Third infusion (fifty seconds): Probably the strongest oolong-ish presence emerged in this. Totally reminded me of a Da Hong Pao through-and-through…in the best possible way.
Of the two different approaches, I preferred the Western one. The oolong took on more Ceylon-ish notes when I did it that way – floral and fantastic. One of the best non-Taiwanese oolongs I’ve ever come across. And it only took me two years’ worth of hindsight to get to it.
And speaking of hindsight, I just realized the Handunugoda estate also puts out a cinnamon-smoked black Lapsang Souchong variant. Well, shoot. Guess that’s another one for The Tea WANT! List.
This review is actually a sequel of sorts. To read its predecessor – for context – go HERE.
Don’t you hate it when you wake up in the morning and end up in another time period? So do I. As far as I know, it’s only happened once – today. I found myself awake at the ungodly hour of 7AM after hearing a loud gagging noise coming from my cat. That was usually the early warning sign of an impending (and rather messy) hairball.
After dealing with that little nuisance, I figured I might as well stay up and get some water boiling. It felt like an oolong morning, so – naturally – I went for the gaiwan. Pot and apparatus at the ready, I proceeded to plug the kettle in.
And…nothing happened. I pressed a button – still nothing. I gave the thing a good punch. And…
A flash of light transported me, my plastic tea kettle, my gaiwan, and my pajama’d self to somewhere straight out of a Jules Vernian nightmare.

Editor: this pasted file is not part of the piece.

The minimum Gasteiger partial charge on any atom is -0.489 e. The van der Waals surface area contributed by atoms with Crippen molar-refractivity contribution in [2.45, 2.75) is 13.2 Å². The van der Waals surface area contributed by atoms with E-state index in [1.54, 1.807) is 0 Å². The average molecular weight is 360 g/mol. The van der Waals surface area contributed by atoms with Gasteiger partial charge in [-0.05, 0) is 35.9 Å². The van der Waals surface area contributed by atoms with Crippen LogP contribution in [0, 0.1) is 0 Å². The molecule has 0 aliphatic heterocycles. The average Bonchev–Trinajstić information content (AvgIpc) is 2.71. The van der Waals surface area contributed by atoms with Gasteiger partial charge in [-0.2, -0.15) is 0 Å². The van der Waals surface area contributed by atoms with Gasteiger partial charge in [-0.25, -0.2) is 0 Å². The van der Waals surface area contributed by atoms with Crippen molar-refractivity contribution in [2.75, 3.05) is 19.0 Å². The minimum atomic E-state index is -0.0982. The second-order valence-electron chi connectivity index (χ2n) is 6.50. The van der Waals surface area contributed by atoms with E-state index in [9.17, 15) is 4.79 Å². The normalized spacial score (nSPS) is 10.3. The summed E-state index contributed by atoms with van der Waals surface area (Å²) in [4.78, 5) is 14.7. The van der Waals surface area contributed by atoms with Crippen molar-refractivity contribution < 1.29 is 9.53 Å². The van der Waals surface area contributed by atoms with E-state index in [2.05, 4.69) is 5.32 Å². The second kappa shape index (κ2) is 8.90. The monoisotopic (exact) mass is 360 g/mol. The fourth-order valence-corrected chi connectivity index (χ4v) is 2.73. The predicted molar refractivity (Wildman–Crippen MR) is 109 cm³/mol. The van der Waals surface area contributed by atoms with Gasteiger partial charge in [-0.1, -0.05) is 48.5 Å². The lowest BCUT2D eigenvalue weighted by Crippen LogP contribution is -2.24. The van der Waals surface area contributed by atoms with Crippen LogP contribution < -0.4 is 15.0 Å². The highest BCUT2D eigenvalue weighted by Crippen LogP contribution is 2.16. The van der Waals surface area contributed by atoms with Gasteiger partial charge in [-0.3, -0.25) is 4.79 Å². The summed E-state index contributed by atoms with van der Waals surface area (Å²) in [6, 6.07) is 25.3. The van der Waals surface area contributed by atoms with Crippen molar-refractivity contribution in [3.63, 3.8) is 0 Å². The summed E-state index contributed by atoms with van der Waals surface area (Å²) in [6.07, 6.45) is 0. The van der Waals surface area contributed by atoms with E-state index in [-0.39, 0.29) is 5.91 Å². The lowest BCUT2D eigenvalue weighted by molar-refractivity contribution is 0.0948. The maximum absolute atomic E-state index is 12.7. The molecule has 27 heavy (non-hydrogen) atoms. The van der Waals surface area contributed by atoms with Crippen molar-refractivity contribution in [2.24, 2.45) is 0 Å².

A “geared” world at sunrise greeted me. Airships dotted the sky, hovering about almost aimlessly. The ground below them was rattled with structures of varying shades of copper and rust. My immediate attention, though, was directed at an Irishman pointing a revolver at me.
His beard wasn’t just red – it was magenta. His attire was so flamboyant that even a metrosexual leprechaun would’ve blushed. What topped off the dandy’s appearance was a crown perched ever-so-slightly to one side of his head. He flashed a welcoming grin as he cocked the brass-plated pistol.
“Welcome to 1910, Mr. Literatus,” the Irishman lilted.
“Looks more like the 1890s,” I replied, backing away slightly.
Something pointy prevented me from backstepping any further.
“Ah-ah-ah,” a feminine voice from behind me warned. “Stay put, my dear.”
I turned my head as I raised my hands in the air. The mysterious woman behind me was shrouded by purpble robes. A bejeweled dagger was the “pointy thing” that gave me pause.
“Perhaps some introductions are in order,” the Irishman said. “I am Finbarr. This is Persian Princess.”
“She doesn’t have a name?” I wondered aloud.
“None that you need to know,” the woman said, giving a light poke with the pointy.
“And Finbarr…you don’t mean the fairy king of the Daoine Sidhe, do you?” I asked.
“No, that’s my cousin,” the Irish dandy corrected. “Finn Bheara.”
“More than a little,” Finbarr shrugged.